Despite concerns that its new online applications subscription service will burn the channel it is supposedly trying to woo, Oracle officials deny partners are at risk.
Instead, Nick Evered, the company's regional channel manager, claims they will benefit from Business OnLine, which is to provide the full complement of Oracle Applications modules online on a rental basis.
"There are a number of ways that Business OnLine can be delivered," Evered told ARN. "Firstly, there's obviously Oracle providing its generic applications package online, but even in that particular space there is still a high demand for partner solutions to be put around the outside and included in the offering.
"More significantly though, there are areas where partners themselves will be able to take some of our technologies, including the Business OnLine applications, and wrap them up with their own applications and offer them online as well."
Evered claims one of Oracle's partners is already offering a low-end retail solution in exactly that paradigm and has recruited a New Zealand-based retail organisation as its first subscriber.
"Business OnLine is also going to bring a whole new set of partners who are actually going to be reselling those kinds of services," Evered said. "We're only providing the hardware and the base setup of the environment. The channel will still need to then go through the process of tailoring it to a customer's specific needs."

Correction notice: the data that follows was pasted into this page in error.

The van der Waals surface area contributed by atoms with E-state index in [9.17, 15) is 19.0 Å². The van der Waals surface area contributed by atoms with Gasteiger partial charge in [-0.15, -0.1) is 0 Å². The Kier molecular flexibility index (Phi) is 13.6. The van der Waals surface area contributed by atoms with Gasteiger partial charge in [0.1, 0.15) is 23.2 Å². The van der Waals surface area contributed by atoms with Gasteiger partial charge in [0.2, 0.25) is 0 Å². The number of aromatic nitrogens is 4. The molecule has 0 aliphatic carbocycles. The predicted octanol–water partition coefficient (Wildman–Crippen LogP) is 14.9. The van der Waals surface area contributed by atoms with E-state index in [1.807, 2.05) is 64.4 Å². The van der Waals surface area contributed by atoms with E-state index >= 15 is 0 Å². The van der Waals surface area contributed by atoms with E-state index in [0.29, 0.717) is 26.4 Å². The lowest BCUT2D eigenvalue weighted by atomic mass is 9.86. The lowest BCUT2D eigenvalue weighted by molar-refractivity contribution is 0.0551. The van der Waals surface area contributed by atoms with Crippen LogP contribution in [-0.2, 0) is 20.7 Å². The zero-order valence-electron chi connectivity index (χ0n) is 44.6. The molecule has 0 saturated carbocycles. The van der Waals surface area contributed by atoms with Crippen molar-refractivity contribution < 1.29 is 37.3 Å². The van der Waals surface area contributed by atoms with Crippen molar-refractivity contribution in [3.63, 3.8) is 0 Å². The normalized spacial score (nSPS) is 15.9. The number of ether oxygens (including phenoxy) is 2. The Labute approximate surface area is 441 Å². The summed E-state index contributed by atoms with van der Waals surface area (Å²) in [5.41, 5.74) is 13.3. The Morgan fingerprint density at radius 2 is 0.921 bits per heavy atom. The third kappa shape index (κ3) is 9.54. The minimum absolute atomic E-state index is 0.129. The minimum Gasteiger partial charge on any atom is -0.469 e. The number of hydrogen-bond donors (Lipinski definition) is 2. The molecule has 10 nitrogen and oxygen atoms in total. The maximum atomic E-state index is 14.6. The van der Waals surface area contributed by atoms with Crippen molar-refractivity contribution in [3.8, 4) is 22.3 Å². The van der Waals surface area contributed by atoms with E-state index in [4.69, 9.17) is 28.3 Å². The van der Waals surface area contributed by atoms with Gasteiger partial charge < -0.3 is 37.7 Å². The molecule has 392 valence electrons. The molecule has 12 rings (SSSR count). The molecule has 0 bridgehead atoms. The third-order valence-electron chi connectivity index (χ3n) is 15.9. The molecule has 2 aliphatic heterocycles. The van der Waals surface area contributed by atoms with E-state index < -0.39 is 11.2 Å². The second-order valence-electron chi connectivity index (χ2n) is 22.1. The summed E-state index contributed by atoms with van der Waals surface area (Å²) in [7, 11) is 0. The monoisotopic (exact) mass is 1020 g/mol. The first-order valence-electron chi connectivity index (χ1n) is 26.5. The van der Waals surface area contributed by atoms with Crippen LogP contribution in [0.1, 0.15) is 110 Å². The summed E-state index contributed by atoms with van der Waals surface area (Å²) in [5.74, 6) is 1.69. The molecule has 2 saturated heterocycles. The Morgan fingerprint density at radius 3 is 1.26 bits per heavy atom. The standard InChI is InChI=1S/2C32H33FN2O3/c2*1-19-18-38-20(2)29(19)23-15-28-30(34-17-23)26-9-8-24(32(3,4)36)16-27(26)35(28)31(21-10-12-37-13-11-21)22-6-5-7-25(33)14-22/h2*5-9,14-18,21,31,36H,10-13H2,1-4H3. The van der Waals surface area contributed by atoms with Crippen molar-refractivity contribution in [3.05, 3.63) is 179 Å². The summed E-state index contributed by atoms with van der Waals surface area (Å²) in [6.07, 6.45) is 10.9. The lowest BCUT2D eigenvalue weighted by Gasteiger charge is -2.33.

But Oracle will need to do some fast-talking to convince a channel already sceptical about the company's true intentions for its newly-formed indirect sales model.
"For a software author like Oracle, I can see the logic in applications outsourcing," Tim Bedford, managing director of ERP systems integrator, FocalPoint Solutions, recently told ARN (September 30, page 8). "In the past, they have had to cast a margin on to a reseller or a third-party implementer, and this service will enable them to save paying that margin."
The Business OnLine applications are hosted in a central data centre, and subscribers can connect to the service via a Java-compliant Internet browser.
The service, which is currently being piloted, will initially only include Oracle's financial, distribution and manufacturing application modules, according to officials. The other components will be added at a later stage.
According to Evered, Oracle is merely starting a trend for both vendors and the channel in the future.
"Having started to work with a number of local business partners who are already starting to put forward proposals for their own Business OnLine-specific solutions leads me to believe we will just be one of many providers of online applications."